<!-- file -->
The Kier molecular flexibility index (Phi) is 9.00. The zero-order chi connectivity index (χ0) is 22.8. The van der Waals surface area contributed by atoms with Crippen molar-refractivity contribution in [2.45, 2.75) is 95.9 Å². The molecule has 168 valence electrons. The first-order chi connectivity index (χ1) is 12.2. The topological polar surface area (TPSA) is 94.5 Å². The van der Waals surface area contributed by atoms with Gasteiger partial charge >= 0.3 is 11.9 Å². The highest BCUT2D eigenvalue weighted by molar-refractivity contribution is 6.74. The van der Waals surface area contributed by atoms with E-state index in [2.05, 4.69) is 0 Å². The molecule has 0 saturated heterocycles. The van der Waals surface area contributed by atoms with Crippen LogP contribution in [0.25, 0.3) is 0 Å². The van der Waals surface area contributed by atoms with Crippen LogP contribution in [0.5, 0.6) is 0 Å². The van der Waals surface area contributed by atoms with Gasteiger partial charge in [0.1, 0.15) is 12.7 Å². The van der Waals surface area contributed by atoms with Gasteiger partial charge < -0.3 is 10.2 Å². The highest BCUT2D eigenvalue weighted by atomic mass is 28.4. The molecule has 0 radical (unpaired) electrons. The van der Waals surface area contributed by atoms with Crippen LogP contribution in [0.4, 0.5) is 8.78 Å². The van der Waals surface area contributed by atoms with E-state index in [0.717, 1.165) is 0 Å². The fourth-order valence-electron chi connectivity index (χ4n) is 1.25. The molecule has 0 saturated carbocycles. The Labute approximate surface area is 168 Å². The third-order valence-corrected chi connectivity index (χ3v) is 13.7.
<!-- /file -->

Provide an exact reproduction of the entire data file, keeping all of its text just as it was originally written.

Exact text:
The Kier molecular flexibility index (Phi) is 9.00. The zero-order chi connectivity index (χ0) is 22.8. The van der Waals surface area contributed by atoms with Crippen molar-refractivity contribution in [2.45, 2.75) is 95.9 Å². The molecule has 168 valence electrons. The first-order chi connectivity index (χ1) is 12.2. The topological polar surface area (TPSA) is 94.5 Å². The van der Waals surface area contributed by atoms with Gasteiger partial charge >= 0.3 is 11.9 Å². The highest BCUT2D eigenvalue weighted by molar-refractivity contribution is 6.74. The van der Waals surface area contributed by atoms with E-state index in [2.05, 4.69) is 0 Å². The molecule has 0 saturated heterocycles. The van der Waals surface area contributed by atoms with Crippen LogP contribution in [0.25, 0.3) is 0 Å². The van der Waals surface area contributed by atoms with Crippen LogP contribution in [0.5, 0.6) is 0 Å². The van der Waals surface area contributed by atoms with Gasteiger partial charge in [0.1, 0.15) is 12.7 Å². The van der Waals surface area contributed by atoms with Gasteiger partial charge < -0.3 is 10.2 Å². The highest BCUT2D eigenvalue weighted by atomic mass is 28.4. The molecule has 0 radical (unpaired) electrons. The van der Waals surface area contributed by atoms with Crippen LogP contribution in [0.4, 0.5) is 8.78 Å². The van der Waals surface area contributed by atoms with E-state index in [0.717, 1.165) is 0 Å². The fourth-order valence-electron chi connectivity index (χ4n) is 1.25. The molecule has 0 saturated carbocycles. The Labute approximate surface area is 168 Å². The third-order valence-corrected chi connectivity index (χ3v) is 13.7.